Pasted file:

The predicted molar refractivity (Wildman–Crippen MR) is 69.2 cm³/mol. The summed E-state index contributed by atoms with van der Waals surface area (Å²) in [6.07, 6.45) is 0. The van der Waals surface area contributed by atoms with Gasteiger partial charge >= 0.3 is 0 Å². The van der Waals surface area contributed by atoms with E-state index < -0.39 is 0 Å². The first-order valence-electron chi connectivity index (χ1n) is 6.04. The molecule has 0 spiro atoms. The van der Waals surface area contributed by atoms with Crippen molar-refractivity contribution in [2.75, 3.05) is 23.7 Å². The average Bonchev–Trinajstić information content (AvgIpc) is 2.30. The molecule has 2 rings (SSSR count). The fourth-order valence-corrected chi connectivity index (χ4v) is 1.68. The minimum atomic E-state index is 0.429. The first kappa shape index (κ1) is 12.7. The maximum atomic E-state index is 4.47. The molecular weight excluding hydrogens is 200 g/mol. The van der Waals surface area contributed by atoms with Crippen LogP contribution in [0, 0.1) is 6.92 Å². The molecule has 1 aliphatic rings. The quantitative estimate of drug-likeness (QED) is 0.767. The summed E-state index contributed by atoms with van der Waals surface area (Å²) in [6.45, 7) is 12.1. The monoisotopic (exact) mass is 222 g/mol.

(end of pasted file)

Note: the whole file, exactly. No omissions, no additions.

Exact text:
The predicted molar refractivity (Wildman–Crippen MR) is 69.2 cm³/mol. The summed E-state index contributed by atoms with van der Waals surface area (Å²) in [6.07, 6.45) is 0. The van der Waals surface area contributed by atoms with Gasteiger partial charge >= 0.3 is 0 Å². The van der Waals surface area contributed by atoms with E-state index < -0.39 is 0 Å². The first-order valence-electron chi connectivity index (χ1n) is 6.04. The molecule has 0 spiro atoms. The van der Waals surface area contributed by atoms with Crippen molar-refractivity contribution in [2.75, 3.05) is 23.7 Å². The average Bonchev–Trinajstić information content (AvgIpc) is 2.30. The molecule has 2 rings (SSSR count). The fourth-order valence-corrected chi connectivity index (χ4v) is 1.68. The minimum atomic E-state index is 0.429. The first kappa shape index (κ1) is 12.7. The maximum atomic E-state index is 4.47. The molecular weight excluding hydrogens is 200 g/mol. The van der Waals surface area contributed by atoms with Crippen LogP contribution in [0, 0.1) is 6.92 Å². The molecule has 1 aliphatic rings. The quantitative estimate of drug-likeness (QED) is 0.767. The summed E-state index contributed by atoms with van der Waals surface area (Å²) in [6.45, 7) is 12.1. The monoisotopic (exact) mass is 222 g/mol.